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Rabbits as Pets - Is a Rabbit the Right Pet for You?

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Bunny With a Girl

Rabbits like to be near their people, but not necessarily held

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Question: Rabbits as Pets - Is a Rabbit the Right Pet for You?
Rabbits can make absolutely delightful pets, but as always, having the right expectations will help you develop a strong bond with your pet. Find out all you can about the care of pet rabbits as well as the pros and cons of pet rabbits before choosing a pet rabbit.
Answer:

Rabbits are very social as well as active and playful, forming close bond with their owners. As long as you know what to expect from a pet rabbit, they have the potential to be wonderful pets.

Life expectancy: varies with breed, anywhere from 5 to 15 years.

Why Rabbits Can Make Good Pets

  • Rabbits are social and with gentle handling are generally quite tame.
  • They are playful and entertaining to watch.
  • Rabbits often form very close bonds with their owners.
  • They can be litter trained. They also respond well to gentle training (try a clicker) and can be trained to do special behaviors and tricks.
What You Need to Know Before Deciding on a Rabbit
  • Being social, rabbits need a great deal of interaction with their owners and/or other rabbits to be happy. Daily playtime and exercise outside of their case are a necessity.
  • Rabbits are not low maintenance - it takes a good deal of work to properly care for a rabbit.
  • Rabbit pellets alone are not a sufficient diet -- they need lots of roughage in the form of good quality hay and a variety of fresh vegetables.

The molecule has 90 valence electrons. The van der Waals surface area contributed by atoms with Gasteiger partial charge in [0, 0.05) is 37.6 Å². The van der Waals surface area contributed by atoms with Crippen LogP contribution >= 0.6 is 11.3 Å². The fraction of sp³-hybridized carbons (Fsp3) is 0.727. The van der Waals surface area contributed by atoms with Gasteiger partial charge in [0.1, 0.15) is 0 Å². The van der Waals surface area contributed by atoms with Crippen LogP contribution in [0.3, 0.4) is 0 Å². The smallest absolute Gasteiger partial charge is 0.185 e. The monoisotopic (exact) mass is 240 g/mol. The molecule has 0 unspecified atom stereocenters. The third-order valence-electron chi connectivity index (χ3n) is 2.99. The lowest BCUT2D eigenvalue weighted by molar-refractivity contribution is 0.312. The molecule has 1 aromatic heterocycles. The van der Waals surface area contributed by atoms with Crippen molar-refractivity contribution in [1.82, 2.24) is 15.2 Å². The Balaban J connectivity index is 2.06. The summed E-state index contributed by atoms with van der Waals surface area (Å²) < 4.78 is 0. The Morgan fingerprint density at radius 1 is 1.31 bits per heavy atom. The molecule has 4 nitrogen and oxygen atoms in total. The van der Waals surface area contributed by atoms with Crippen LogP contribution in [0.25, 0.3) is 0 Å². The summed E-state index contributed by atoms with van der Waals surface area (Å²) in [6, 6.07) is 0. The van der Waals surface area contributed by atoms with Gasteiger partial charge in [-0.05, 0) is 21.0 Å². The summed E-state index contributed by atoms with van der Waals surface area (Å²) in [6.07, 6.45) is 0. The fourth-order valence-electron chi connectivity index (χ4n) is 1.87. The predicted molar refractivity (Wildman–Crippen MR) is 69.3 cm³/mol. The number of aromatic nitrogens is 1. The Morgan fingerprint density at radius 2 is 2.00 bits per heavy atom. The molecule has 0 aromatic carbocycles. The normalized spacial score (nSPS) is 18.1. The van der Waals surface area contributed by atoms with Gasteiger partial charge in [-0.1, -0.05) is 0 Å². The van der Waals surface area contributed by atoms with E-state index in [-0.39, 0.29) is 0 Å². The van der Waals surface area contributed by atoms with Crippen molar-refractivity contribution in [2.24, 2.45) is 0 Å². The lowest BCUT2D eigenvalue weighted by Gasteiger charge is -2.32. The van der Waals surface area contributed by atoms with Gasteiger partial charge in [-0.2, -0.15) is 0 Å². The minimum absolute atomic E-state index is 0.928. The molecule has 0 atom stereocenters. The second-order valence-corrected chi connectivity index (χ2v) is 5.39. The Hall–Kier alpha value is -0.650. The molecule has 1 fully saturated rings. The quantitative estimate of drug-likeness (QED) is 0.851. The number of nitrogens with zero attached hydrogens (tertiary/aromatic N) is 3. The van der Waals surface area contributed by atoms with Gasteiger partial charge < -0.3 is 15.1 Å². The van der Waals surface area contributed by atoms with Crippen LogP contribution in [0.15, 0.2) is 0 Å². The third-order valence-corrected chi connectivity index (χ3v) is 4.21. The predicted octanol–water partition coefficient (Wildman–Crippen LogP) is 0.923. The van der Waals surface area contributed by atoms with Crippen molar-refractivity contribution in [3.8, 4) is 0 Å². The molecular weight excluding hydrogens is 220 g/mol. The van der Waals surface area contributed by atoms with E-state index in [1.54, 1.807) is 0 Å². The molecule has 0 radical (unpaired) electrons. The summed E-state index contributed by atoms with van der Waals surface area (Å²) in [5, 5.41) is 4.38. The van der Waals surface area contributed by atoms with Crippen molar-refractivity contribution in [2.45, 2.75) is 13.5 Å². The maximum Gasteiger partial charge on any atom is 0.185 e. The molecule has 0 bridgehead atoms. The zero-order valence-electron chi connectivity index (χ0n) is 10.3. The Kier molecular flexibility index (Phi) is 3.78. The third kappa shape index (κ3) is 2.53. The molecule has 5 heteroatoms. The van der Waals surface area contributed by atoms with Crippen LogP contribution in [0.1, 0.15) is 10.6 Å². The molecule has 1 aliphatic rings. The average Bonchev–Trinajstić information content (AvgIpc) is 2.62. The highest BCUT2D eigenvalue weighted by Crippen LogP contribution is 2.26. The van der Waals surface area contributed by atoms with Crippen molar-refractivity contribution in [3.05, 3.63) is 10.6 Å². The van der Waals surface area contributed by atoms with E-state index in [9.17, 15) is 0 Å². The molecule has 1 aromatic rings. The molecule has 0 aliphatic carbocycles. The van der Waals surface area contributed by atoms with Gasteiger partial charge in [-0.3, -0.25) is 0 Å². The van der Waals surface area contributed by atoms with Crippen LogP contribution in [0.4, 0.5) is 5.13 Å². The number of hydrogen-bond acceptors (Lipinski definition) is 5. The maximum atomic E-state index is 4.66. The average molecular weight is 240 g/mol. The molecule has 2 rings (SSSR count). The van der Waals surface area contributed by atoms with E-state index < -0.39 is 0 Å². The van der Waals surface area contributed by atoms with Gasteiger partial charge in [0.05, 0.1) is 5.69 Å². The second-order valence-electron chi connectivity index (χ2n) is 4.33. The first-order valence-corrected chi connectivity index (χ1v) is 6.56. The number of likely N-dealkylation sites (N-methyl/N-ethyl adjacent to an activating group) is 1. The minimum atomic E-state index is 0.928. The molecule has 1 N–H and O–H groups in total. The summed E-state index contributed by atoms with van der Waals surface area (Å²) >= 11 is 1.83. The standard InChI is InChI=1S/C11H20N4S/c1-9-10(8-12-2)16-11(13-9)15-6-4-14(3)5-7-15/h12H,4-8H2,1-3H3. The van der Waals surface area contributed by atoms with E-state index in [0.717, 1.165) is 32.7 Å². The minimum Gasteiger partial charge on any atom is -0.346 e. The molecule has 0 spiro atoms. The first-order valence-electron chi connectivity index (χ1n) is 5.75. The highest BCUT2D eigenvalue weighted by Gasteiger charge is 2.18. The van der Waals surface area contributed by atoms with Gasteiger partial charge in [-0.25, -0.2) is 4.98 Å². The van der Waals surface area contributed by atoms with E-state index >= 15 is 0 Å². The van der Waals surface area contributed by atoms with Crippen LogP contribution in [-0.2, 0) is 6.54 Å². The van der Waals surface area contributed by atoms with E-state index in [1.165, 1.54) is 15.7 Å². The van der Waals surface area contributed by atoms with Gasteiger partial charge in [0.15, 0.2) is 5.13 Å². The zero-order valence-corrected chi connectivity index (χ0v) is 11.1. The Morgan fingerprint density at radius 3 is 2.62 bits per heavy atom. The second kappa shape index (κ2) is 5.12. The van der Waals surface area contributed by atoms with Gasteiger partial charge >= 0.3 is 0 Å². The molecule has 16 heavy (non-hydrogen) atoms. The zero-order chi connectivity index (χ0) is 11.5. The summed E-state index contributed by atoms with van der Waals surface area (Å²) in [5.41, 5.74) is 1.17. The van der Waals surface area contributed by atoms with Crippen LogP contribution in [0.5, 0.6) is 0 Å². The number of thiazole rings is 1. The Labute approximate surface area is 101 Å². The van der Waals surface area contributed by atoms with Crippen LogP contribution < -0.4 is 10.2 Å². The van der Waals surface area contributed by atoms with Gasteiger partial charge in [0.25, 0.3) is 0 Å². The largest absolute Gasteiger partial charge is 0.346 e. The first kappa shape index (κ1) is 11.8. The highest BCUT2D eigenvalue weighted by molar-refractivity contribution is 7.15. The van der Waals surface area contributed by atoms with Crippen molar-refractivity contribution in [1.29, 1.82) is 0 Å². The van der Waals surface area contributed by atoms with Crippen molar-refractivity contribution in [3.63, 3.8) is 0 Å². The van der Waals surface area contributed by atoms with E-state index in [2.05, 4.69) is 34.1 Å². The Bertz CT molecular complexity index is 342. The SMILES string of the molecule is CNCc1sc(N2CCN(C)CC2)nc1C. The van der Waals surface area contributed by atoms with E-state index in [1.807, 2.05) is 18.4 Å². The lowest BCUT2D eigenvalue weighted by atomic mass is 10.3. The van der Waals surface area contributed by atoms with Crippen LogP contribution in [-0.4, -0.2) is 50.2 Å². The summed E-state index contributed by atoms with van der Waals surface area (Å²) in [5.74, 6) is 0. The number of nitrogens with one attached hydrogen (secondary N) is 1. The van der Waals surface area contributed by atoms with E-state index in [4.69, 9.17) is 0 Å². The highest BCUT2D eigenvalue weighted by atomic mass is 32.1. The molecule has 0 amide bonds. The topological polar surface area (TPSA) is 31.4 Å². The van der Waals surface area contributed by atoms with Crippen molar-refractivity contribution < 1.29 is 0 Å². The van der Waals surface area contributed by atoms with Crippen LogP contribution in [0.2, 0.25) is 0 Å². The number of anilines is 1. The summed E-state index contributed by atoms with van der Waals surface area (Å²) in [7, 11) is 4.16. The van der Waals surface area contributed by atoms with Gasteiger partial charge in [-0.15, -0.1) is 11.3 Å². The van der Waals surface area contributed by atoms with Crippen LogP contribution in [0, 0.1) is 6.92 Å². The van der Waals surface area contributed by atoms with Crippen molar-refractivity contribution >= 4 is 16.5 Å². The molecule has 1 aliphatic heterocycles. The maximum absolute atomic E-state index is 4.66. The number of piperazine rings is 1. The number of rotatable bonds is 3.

• They do need to chew, so lots of safe chew toys should be provided, and any spaces where the rabbit is allowed to run must be carefully rabbit-proofed.
  • They need a relatively large cage. They are also better off indoors, where they can be more social with their family and also are also safe from predators (even in the city) and extreme weather.
  • While they are generally quiet pets, rabbits are not a good match for active young children who may not be careful enough when picking them up or playing around them.
  • Rabbits like to be near their people, but they often would rather not be held.
  • They will likely require some veterinary care, which can be expensive. They should be spayed or neutered (by a vet experienced with surgery on rabbits) and they may require vaccinations depending on where you live (see Rabbit Vaccinations from RabbitRehome.org.uk for more on vaccines).
  • Rabbit urine can have a strong odor so expect to change their litter box frequently (spaying and neutering can help reduce the odor. In addition their urine is high in calcium so can leave a chalky residue when it dries that can be hard to clean up (vinegar is pretty effective for this).
More on very important aspects of rabbit care can be found in the Rabbit Care Guide

Consider Adopting a Shelter Rabbit

  • Please consider adopting an rabbit from a shelter or rescue if you have one nearby. There are many perfectly good pet rabbits who need a second chance at finding a forever home. Don't worry about getting an older rabbit--you can get a good sense of their personality and they will bond with new owners just fine.

    A special note about Easter and Rabbits:
    The association between rabbits and Easter means rabbits are often impulsively acquired as pets at Easter time. Unfortunately, many of these bunnies end up neglected or given up for adoption since those cute little bunnies grow up into rabbits that need as much attention and care as a dog. Rabbits can be destructive if deprived of attention and appropriate toys, and need to be spayed or neutered to cut down on behavioral problems and health risks. In addition, rabbits are not ideal pets for children, partly because rabbits usually do not like to be held or cuddled. Always research a potential pet thoroughly to make sure it will be a suitable companion before getting one, and avoid the impulse to get a bunny for Easter.

Related Video
Common Rabbit Health Problems
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